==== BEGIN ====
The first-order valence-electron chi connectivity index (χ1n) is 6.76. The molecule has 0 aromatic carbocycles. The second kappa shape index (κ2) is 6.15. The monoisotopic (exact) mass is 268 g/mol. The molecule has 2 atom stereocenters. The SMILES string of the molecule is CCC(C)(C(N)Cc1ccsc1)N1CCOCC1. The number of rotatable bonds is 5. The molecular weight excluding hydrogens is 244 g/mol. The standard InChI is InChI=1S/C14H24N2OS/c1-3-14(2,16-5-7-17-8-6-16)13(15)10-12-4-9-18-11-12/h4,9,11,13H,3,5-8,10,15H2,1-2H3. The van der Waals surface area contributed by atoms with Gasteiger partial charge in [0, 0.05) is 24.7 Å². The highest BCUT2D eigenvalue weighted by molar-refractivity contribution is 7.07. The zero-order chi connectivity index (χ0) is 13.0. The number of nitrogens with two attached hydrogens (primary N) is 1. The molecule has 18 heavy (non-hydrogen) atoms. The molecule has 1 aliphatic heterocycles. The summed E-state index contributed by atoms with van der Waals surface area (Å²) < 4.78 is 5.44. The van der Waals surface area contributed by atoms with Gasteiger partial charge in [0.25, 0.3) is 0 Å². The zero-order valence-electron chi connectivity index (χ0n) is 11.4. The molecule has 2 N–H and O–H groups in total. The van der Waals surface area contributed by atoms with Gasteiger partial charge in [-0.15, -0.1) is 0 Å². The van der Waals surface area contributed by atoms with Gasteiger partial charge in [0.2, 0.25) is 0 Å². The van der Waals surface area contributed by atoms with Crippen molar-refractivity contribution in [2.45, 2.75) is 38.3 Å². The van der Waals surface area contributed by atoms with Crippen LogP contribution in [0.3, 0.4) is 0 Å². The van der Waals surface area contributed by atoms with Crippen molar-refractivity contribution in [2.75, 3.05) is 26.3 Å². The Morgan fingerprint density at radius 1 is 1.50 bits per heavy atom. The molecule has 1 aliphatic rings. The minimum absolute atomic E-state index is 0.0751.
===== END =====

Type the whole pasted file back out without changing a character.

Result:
The first-order valence-electron chi connectivity index (χ1n) is 6.76. The molecule has 0 aromatic carbocycles. The second kappa shape index (κ2) is 6.15. The monoisotopic (exact) mass is 268 g/mol. The molecule has 2 atom stereocenters. The SMILES string of the molecule is CCC(C)(C(N)Cc1ccsc1)N1CCOCC1. The number of rotatable bonds is 5. The molecular weight excluding hydrogens is 244 g/mol. The standard InChI is InChI=1S/C14H24N2OS/c1-3-14(2,16-5-7-17-8-6-16)13(15)10-12-4-9-18-11-12/h4,9,11,13H,3,5-8,10,15H2,1-2H3. The van der Waals surface area contributed by atoms with Gasteiger partial charge in [0, 0.05) is 24.7 Å². The highest BCUT2D eigenvalue weighted by molar-refractivity contribution is 7.07. The zero-order chi connectivity index (χ0) is 13.0. The number of nitrogens with two attached hydrogens (primary N) is 1. The molecule has 18 heavy (non-hydrogen) atoms. The molecule has 1 aliphatic heterocycles. The summed E-state index contributed by atoms with van der Waals surface area (Å²) < 4.78 is 5.44. The van der Waals surface area contributed by atoms with Gasteiger partial charge in [0.25, 0.3) is 0 Å². The zero-order valence-electron chi connectivity index (χ0n) is 11.4. The molecule has 2 N–H and O–H groups in total. The van der Waals surface area contributed by atoms with Gasteiger partial charge in [-0.15, -0.1) is 0 Å². The van der Waals surface area contributed by atoms with Gasteiger partial charge in [0.2, 0.25) is 0 Å². The van der Waals surface area contributed by atoms with Crippen molar-refractivity contribution in [2.45, 2.75) is 38.3 Å². The van der Waals surface area contributed by atoms with Crippen LogP contribution in [0.3, 0.4) is 0 Å². The van der Waals surface area contributed by atoms with Crippen molar-refractivity contribution in [2.75, 3.05) is 26.3 Å². The Morgan fingerprint density at radius 1 is 1.50 bits per heavy atom. The molecule has 1 aliphatic rings. The minimum absolute atomic E-state index is 0.0751.